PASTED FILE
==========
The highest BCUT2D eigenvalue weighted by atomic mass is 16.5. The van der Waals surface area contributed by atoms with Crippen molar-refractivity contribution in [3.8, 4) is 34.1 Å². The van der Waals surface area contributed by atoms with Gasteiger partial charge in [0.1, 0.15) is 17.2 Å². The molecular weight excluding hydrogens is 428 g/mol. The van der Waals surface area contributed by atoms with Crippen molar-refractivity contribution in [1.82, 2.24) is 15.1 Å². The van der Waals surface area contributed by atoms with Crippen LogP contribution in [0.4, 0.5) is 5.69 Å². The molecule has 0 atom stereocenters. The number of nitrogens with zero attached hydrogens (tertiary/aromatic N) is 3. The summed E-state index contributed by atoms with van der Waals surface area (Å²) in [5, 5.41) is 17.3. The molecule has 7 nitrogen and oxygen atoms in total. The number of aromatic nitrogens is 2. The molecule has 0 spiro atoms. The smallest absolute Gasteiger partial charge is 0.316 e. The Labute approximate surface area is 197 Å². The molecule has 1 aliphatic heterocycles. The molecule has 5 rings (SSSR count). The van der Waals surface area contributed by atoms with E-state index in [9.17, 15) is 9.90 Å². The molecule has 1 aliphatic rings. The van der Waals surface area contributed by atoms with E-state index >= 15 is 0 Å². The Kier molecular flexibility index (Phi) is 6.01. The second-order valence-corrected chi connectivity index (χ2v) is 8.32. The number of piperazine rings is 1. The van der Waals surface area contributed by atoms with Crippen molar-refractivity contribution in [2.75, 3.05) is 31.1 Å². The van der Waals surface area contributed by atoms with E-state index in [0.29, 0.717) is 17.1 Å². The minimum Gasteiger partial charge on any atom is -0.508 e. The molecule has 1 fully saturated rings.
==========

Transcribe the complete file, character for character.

The highest BCUT2D eigenvalue weighted by atomic mass is 16.5. The van der Waals surface area contributed by atoms with Crippen molar-refractivity contribution in [3.8, 4) is 34.1 Å². The van der Waals surface area contributed by atoms with Gasteiger partial charge in [0.1, 0.15) is 17.2 Å². The molecular weight excluding hydrogens is 428 g/mol. The van der Waals surface area contributed by atoms with Crippen molar-refractivity contribution in [1.82, 2.24) is 15.1 Å². The van der Waals surface area contributed by atoms with Crippen LogP contribution in [0.4, 0.5) is 5.69 Å². The molecule has 0 atom stereocenters. The number of nitrogens with zero attached hydrogens (tertiary/aromatic N) is 3. The summed E-state index contributed by atoms with van der Waals surface area (Å²) in [5, 5.41) is 17.3. The molecule has 7 nitrogen and oxygen atoms in total. The number of aromatic nitrogens is 2. The molecule has 0 spiro atoms. The smallest absolute Gasteiger partial charge is 0.316 e. The Labute approximate surface area is 197 Å². The molecule has 1 aliphatic heterocycles. The molecule has 5 rings (SSSR count). The van der Waals surface area contributed by atoms with E-state index in [9.17, 15) is 9.90 Å². The molecule has 1 aliphatic rings. The van der Waals surface area contributed by atoms with E-state index >= 15 is 0 Å². The Kier molecular flexibility index (Phi) is 6.01. The second-order valence-corrected chi connectivity index (χ2v) is 8.32. The number of piperazine rings is 1. The van der Waals surface area contributed by atoms with Crippen molar-refractivity contribution in [2.75, 3.05) is 31.1 Å². The van der Waals surface area contributed by atoms with E-state index in [0.29, 0.717) is 17.1 Å². The minimum Gasteiger partial charge on any atom is -0.508 e. The molecule has 1 fully saturated rings.